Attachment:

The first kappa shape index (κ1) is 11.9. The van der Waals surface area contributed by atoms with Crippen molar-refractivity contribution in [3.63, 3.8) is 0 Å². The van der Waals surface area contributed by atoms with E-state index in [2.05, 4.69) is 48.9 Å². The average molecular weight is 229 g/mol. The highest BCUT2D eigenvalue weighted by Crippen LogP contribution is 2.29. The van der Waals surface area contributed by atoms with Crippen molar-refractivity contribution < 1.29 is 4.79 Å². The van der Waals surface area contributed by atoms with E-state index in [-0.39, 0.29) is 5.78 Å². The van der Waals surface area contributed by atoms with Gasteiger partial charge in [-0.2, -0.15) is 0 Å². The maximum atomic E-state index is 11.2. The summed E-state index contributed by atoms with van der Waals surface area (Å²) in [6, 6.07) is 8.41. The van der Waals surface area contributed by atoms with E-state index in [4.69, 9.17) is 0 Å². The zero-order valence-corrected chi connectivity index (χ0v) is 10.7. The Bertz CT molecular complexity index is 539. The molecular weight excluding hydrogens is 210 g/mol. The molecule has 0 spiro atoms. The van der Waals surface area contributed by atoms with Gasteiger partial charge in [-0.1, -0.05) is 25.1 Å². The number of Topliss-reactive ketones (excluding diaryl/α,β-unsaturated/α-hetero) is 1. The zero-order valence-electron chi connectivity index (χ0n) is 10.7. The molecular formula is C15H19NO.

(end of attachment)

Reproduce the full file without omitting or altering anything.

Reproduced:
The first kappa shape index (κ1) is 11.9. The van der Waals surface area contributed by atoms with Crippen molar-refractivity contribution in [3.63, 3.8) is 0 Å². The van der Waals surface area contributed by atoms with E-state index in [2.05, 4.69) is 48.9 Å². The average molecular weight is 229 g/mol. The highest BCUT2D eigenvalue weighted by Crippen LogP contribution is 2.29. The van der Waals surface area contributed by atoms with Crippen molar-refractivity contribution < 1.29 is 4.79 Å². The van der Waals surface area contributed by atoms with E-state index in [-0.39, 0.29) is 5.78 Å². The van der Waals surface area contributed by atoms with Gasteiger partial charge in [-0.2, -0.15) is 0 Å². The maximum atomic E-state index is 11.2. The summed E-state index contributed by atoms with van der Waals surface area (Å²) in [6, 6.07) is 8.41. The van der Waals surface area contributed by atoms with E-state index in [4.69, 9.17) is 0 Å². The zero-order valence-corrected chi connectivity index (χ0v) is 10.7. The Bertz CT molecular complexity index is 539. The molecular weight excluding hydrogens is 210 g/mol. The molecule has 0 spiro atoms. The van der Waals surface area contributed by atoms with Gasteiger partial charge in [-0.1, -0.05) is 25.1 Å². The number of Topliss-reactive ketones (excluding diaryl/α,β-unsaturated/α-hetero) is 1. The zero-order valence-electron chi connectivity index (χ0n) is 10.7. The molecular formula is C15H19NO.